Burlap and chickens


Mateo by the sea

Well the family just got back from a quick driving trip to Northern California to visit good friends, drink some fine wine and dip our toes in the cold ocean.  Due to the poor weather forecast over Lake Tahoe we decided to head back a day early.  Such a long drive to come back sooner then expected but there is always something to get accomplished in the yard.  Above is my eight year old enjoying the ocean breeze.   He is the now the reining tae kwan do champion for the State of Utah in the light division.   Yes I am a proud papa.  We are coming back to baseball practice starting tomorrow.

Before we took off on our trip I was able to get some vegetables planted.  I started by setting up my potato bins.

potato binsI still have a big pile of topsoil in my third car driveway from my mother’s patio project that I completed last year.  The sod is all decayed and I knew I would eventually have a use for the dirt so I kept it rather than haul it to the dump.   I used some of the dirt to fill  the bins about a third of the way full and I planted my potatoes (two whole seed potatoes per bin), and I will continue to fill the bins with the topsoil as the plants grow.

topsoil/sod pilepotato binsI grow eight to ten varieties of potatoes (some of everything I find at the nursery).  I love the tenderness of fresh homegrown potatoes.  Again I bought twice as many seed potatoes as initially needed so I have extra for a second planting when space opens up.

Next project was onion set planting.  My biggest problem with spring planting is that my chickens tend to view any dirt area as their personal digging arena.  I put up temporary fencing to try and keep them in check but there is always a chicken or two who finds a way to infiltrate my tight security and dig everything up.   I do have a secret weapon for this destructive activity……burlap.  Yes chickens dig up dirt but a ground cover such as burlap keeps them from digging up my tender plants and bulbs.

burlapI bought a roll of burlap last year that I did not use so I rolled it out on the onion bed, spiked it down with landscape anchors, placed dirt on the edges and I cut holes in the burlap where I pushed yellow, white and red onion sets through.  I managed to only cut myself twice with a box cutter.

burlap

Onion sets or plants should be planted about three inches apart and I like to dense plant rather than plant in rows due to limited space.   Just make sure you push the sets into the ground to the level of their top.  Make sure you know which end is the top and which is the bottom.  The bottom has a few small roots and the top is pointed and some will have started sprouting.

onion bottomonion top sproutedOnce they are all planted, water them in well.  I did not have enough burlap to cover the California garlic that I planted last fall.  Sure enough I had one chicken infiltrate the defenses and she dug up the garlic and a few cauliflower plants that I did not protect with the burlap.   The onions were saved by the burlap so the investment was worth it.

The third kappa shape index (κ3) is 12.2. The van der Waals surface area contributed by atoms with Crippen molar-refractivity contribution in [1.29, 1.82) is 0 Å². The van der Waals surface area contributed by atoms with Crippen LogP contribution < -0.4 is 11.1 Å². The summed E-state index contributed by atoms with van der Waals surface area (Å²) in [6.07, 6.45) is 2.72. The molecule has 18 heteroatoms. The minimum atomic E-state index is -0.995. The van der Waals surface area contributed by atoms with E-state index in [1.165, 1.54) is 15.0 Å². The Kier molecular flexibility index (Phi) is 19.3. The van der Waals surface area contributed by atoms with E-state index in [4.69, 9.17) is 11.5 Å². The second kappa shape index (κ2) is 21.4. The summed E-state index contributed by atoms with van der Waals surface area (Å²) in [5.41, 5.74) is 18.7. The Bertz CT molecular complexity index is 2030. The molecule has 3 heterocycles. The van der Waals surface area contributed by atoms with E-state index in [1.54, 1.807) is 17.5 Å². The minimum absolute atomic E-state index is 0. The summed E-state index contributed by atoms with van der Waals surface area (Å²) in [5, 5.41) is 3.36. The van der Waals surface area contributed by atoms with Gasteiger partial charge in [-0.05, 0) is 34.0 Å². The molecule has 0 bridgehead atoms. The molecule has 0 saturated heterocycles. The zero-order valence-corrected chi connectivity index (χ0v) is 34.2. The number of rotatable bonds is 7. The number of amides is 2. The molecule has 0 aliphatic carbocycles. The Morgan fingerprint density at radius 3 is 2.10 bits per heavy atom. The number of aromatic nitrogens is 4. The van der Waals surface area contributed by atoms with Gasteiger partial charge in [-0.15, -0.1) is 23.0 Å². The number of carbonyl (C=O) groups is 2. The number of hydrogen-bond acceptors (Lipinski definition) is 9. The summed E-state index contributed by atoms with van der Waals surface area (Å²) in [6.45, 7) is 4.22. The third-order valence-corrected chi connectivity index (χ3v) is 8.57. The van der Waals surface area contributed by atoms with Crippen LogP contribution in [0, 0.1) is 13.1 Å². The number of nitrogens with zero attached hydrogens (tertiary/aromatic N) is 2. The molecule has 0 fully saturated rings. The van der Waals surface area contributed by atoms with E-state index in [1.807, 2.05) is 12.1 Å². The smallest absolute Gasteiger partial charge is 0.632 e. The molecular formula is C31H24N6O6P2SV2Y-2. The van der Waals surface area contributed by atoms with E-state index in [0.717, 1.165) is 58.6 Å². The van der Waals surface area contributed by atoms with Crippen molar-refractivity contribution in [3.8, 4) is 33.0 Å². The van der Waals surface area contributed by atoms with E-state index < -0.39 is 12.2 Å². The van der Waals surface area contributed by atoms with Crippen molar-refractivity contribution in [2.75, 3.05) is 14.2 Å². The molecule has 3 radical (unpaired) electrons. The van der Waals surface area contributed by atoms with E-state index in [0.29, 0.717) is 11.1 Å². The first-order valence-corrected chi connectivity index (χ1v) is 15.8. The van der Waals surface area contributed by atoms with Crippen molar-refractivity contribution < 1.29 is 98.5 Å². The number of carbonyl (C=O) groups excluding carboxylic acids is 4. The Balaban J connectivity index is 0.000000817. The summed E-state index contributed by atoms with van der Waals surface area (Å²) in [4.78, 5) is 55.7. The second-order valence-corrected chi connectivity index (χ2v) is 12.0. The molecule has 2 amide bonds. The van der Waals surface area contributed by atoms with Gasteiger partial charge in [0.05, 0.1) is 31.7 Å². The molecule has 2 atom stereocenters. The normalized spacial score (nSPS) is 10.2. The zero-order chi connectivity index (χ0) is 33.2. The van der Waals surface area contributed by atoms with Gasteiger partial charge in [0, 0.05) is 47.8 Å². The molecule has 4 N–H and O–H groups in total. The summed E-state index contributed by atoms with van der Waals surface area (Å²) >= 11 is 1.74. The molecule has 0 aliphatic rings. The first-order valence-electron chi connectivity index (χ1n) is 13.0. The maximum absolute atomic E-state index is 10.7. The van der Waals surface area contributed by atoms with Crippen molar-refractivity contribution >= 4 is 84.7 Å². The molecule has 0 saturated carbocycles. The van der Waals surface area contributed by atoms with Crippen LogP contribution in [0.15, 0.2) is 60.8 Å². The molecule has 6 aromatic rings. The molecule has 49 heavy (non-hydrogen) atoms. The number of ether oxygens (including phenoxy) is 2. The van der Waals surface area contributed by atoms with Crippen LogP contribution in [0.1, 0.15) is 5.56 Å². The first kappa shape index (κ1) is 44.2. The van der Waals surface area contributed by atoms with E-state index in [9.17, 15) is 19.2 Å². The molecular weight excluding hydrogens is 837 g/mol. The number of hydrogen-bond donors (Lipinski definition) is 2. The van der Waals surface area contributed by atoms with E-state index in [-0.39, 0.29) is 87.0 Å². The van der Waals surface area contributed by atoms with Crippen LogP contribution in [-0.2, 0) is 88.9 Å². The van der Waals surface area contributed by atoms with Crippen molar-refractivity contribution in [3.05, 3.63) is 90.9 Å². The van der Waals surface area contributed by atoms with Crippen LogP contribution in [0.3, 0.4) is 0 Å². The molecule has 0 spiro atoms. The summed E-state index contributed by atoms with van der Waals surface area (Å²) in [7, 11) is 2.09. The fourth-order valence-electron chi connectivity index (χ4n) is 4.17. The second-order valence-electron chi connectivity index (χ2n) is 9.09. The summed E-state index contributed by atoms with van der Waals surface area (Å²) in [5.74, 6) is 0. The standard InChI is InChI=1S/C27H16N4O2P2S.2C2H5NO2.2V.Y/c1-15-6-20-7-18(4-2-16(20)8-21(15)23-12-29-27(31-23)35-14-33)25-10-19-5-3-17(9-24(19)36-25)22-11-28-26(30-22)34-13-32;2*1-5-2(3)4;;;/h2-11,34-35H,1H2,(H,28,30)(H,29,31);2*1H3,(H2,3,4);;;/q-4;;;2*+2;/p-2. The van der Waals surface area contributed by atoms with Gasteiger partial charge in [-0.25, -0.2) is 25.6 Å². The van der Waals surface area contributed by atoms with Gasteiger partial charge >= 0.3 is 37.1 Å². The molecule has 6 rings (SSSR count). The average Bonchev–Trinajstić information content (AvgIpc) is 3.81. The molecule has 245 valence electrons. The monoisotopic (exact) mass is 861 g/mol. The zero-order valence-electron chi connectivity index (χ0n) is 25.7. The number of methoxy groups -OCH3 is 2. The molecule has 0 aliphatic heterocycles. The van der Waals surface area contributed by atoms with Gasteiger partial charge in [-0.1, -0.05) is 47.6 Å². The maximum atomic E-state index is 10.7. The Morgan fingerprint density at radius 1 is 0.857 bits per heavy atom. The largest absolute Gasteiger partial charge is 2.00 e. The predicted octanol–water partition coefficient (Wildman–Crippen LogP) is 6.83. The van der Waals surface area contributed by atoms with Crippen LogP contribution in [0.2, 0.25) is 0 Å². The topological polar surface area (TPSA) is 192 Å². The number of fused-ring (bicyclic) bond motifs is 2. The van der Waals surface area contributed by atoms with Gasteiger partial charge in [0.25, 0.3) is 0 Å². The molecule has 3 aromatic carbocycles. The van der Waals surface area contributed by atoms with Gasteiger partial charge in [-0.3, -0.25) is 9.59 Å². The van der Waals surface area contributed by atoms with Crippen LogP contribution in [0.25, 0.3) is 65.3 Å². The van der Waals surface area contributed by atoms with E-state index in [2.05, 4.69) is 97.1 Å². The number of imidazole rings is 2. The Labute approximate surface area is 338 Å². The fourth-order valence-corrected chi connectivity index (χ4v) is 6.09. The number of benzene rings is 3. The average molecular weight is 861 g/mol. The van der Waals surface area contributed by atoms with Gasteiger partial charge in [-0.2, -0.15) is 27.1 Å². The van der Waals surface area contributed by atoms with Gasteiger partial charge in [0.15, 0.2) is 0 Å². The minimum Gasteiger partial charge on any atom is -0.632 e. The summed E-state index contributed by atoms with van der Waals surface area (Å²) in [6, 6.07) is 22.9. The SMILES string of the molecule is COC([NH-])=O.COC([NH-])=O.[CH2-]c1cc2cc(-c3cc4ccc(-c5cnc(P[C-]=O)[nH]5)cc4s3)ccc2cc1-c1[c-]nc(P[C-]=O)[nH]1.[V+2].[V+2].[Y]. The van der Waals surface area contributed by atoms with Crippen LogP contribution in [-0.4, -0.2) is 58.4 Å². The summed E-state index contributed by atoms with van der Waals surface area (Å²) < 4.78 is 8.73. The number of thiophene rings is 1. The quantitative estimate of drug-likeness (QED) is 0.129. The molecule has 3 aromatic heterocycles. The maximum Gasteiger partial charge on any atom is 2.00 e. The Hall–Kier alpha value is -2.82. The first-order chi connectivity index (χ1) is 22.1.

chicken troubleOh well….gardening is a lot of replanting for one reason or another.  I really enjoy free ranging my chickens during the day so I can’t get too mad at them.  Next I have to replant and put up bird netting for my spring peas.  The one downfall of having a lot of small birds living in your yard is they love to eat the pea shoots, leaving only plant skeletons.   Oh well….as I made the birdhouses I have to own that one also.

green onionsI left a bed of small onions in the ground which overwintered and now I have an abundance of green onions.

whisky barrelsI filled my whiskey barrels with compost and potting mix which I will use to plant a lettuce mix and cilantro.  I like to use barrels as it keeps the lettuce a lot cleaner and bug free than planting directly in the soil.  I mix several varieties of seeds together and sprinkle them over the mix.  I pat the seeds down and cover them with a 1/4 inch of soil which I water gently to avoid washing all the seeds together.   It’s great to take a pair of scissors and cut a nice mixed salad.   Cutting rather than pulling the plants allows for them to continue to grow back until the hot days of summer make them bolt.  I usually get a good couple of months of salad in the spring and again in the fall.

The spinach and radishes I planted are growing.  Looking forward to that first salad.

radishesspinach

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About urbancompostsystems

I am a retired law enforcement officer who is an avid gardener. I have a compost bin business named Urban Compost Systems. I believe strongly in the concept of growing healthy food and I utilize chickens and redworms in my "compost system". The only ingredients that I need from outside my system are leaves in the fall and some supplemental grass clippings from neighbors. I make hundreds of gallons of compost in my four bin system. I thoroughly enjoy the summer bounty I get from my yard and I take great pride in knowing that I am using my yardwaste to make healthy compost for my yard.
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